Body dysmorphic disorder (BDD) is a condition characterised by a distressing and disabling preoccupation with an imagined or slight defect in appearance. This causes people with this disorder either significant distress or disrupts their daily functioning (or both). There has been a growing recognition that BDD is common, and is associated with significant illness and disability. There is also some evidence that it may respond to pharmacotherapy and psychotherapy. Our systematic review of randomised controlled trials assesses the effects of drug treatment or psychotherapy when used on their own or in combination. We found five eligible trials, including three of psychotherapy (cognitive behavioural therapy (CBT) and exposure and response prevention (ERP)) and two of medication (the serotonin reuptake inhibitors (SRIs) fluoxetine and clomipramine). In the only placebo-controlled medication trial included in our review, people with BDD treated with fluoxetine were more likely to respond (56%, 19 out of 34) than those allocated placebo (18%, 6 out of 33). Symptoms became less severe after treatment with both medication and psychotherapy. Adverse events were mild to moderate in severity and none of the people in the active treatment groups were reported to have dropped out of the studies because of treatment-emergent adverse events. There is preliminary evidence from one trial of CBT that the effects of CBT may persist once treatment has ended. Treatment response in the medication trials was not effected by the degree to which people had insight into their condition. Although few controlled trials have been done, and those that have been conducted were small, indicating that our findings should be used with caution unless confirmed by larger studies (some of which are ongoing), the results suggest that treatment with both medication or psychotherapy can be effective in treating the symptoms of body dysmorphic disorder.
Results from the small number of available RCTs suggest that SRIs and CBT may be useful in treating patients with BDD. The findings of these studies need to be replicated. In addition, future controlled studies in other samples, such as adolescents, and using other selective SRIs, as well as a range of psychological therapy approaches and modalities (alone and in combination), are essential in supplementing the sparse data currently available.
Body dysmorphic disorder (BDD) is a prevalent and disabling preoccupation with a slight or imagined defect in appearance. Trials have investigated the use of serotonin reuptake inhibitors (SRIs) and cognitive behaviour therapy (CBT) for BDD.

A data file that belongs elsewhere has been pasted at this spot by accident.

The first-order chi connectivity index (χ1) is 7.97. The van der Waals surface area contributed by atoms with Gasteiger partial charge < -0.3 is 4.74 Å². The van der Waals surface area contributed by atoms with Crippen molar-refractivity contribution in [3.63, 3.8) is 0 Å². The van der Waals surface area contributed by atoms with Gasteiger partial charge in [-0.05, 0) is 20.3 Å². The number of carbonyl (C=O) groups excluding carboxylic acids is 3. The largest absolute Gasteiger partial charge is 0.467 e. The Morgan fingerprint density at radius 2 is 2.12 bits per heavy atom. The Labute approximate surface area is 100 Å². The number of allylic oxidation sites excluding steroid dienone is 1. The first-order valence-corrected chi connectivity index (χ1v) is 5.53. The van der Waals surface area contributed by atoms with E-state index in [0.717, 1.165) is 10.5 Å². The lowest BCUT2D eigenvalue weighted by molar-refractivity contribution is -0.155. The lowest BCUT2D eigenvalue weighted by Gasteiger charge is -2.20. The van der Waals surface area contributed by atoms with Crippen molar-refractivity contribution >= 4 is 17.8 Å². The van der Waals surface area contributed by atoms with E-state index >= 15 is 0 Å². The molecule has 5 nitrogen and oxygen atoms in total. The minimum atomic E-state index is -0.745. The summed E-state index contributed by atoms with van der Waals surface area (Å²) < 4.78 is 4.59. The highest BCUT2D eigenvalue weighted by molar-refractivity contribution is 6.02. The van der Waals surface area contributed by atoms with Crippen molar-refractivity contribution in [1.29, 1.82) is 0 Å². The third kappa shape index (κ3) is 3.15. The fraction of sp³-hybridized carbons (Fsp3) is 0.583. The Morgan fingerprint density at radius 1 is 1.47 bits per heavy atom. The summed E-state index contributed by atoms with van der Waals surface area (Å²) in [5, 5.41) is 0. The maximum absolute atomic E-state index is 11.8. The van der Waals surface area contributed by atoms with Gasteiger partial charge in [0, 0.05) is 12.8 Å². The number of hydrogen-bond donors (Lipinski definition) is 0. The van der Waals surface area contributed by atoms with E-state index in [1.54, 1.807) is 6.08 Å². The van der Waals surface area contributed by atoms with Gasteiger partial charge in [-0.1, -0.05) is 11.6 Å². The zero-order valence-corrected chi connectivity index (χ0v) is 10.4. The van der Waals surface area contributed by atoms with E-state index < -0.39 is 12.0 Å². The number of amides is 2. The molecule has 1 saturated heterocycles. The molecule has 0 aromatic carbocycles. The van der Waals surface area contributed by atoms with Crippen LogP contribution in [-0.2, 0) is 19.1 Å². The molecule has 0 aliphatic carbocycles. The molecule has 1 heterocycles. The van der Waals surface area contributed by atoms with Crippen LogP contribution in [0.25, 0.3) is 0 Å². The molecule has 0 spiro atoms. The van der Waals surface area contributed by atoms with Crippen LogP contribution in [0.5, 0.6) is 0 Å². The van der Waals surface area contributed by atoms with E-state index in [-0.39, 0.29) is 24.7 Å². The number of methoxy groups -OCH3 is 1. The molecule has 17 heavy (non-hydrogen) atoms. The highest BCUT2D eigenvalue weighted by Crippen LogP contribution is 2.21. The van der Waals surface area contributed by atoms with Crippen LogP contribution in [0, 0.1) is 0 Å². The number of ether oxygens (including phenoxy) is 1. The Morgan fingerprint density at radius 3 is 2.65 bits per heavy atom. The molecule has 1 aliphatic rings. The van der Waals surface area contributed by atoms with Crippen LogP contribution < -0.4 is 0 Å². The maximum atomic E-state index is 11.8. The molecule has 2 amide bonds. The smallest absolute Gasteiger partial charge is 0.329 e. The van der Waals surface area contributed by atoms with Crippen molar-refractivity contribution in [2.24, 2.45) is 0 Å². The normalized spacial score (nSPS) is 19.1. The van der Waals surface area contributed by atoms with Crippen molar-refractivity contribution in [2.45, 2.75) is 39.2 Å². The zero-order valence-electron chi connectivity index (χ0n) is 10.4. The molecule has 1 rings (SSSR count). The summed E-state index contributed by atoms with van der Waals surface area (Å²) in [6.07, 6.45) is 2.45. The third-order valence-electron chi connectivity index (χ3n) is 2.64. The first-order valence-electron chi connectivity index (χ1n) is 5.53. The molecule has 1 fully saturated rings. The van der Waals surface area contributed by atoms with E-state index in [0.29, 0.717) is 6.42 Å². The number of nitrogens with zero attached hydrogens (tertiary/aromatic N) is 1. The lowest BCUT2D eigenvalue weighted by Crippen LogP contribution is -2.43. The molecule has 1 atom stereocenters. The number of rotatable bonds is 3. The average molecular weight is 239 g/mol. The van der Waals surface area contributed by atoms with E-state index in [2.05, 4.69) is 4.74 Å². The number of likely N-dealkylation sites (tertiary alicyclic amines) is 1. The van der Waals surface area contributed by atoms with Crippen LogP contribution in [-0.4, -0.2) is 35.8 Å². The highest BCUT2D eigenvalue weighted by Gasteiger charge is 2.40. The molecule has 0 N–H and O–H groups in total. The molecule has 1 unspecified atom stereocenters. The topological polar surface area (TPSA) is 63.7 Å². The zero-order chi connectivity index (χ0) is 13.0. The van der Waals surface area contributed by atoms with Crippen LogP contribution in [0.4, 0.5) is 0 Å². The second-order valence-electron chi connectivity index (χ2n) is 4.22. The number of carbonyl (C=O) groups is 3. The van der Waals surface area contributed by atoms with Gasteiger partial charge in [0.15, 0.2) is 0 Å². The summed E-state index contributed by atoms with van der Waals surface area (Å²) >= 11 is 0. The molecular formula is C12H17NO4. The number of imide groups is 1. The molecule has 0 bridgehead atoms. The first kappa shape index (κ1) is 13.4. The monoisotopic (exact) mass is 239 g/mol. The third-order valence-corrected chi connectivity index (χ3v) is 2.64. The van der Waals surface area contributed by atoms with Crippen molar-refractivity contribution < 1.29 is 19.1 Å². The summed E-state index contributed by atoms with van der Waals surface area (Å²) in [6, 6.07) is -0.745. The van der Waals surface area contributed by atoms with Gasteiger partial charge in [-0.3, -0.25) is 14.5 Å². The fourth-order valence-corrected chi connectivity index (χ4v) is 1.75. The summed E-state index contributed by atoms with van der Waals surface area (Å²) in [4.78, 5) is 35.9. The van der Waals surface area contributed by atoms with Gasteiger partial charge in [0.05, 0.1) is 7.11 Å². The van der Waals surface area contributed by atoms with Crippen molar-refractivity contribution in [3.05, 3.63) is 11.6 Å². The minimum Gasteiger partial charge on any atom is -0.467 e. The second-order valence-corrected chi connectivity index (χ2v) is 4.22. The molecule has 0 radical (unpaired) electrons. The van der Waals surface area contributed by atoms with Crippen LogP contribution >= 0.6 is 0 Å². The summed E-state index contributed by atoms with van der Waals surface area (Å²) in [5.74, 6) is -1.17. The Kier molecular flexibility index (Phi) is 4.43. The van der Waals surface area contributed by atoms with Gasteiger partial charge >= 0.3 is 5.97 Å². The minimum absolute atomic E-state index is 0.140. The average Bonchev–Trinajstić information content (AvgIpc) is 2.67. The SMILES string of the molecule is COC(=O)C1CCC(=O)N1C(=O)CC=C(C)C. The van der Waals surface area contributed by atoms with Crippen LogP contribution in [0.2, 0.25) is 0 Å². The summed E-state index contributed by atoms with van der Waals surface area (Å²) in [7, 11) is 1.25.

To assess the efficacy of pharmacotherapy, psychotherapy or a combination of both treatment modalities for body dysmorphic disorder.
We searched the Cochrane Depression, Anxiety and Neurosis Trial Register (December 2007), the Cochrane Central Register of Controlled Trials (The Cochrane Library Issue 4, 2007), MEDLINE (January 1966 to December 2007), and PsycINFO (1967 to December 2007). Ongoing and unpublished trials were located through searching the metaRegister of Controlled Trials, the CRISP and WHO ICTRP search portals (databases searched in December 2007), and through contacting key researchers and pharmaceutical companies. Additional studies were located through study reference lists.
Randomised controlled trials (RCTs) of patients meeting DSM or ICD diagnostic criteria for BDD, in which the trials compare pharmacotherapy, psychotherapy or multi-modal treatment groups with active or non-active control groups. Short or long-term trials were eligible.
Two review authors independently assessed RCTs for inclusion in the review, collated trial data, and assessed trial quality. Investigators were contacted to obtain missing data. Summary effect sizes for dichotomous and continuous outcomes were calculated using a random effects model and heterogeneity was assessed.
Two pharmacotherapy and three psychotherapy trials were eligible for inclusion in the review, with data from four short-term RCTs (169 participants) available for analysis. Response data from a single placebo-controlled trial of fluoxetine suggested overall superiority of medication relative to placebo (relative risk (RR) 3.07, 95% CI 1.4 to 6.72, n = 67). Symptom severity was also significantly reduced in the RCTs of fluoxetine and clomipramine (relative to desipramine), as well as in the two CBT trials (WMD -44.96, 95% CI -54.43 to -35.49, n = 73). A low relapse rate (4/22) was demonstrated in one trial of CBT.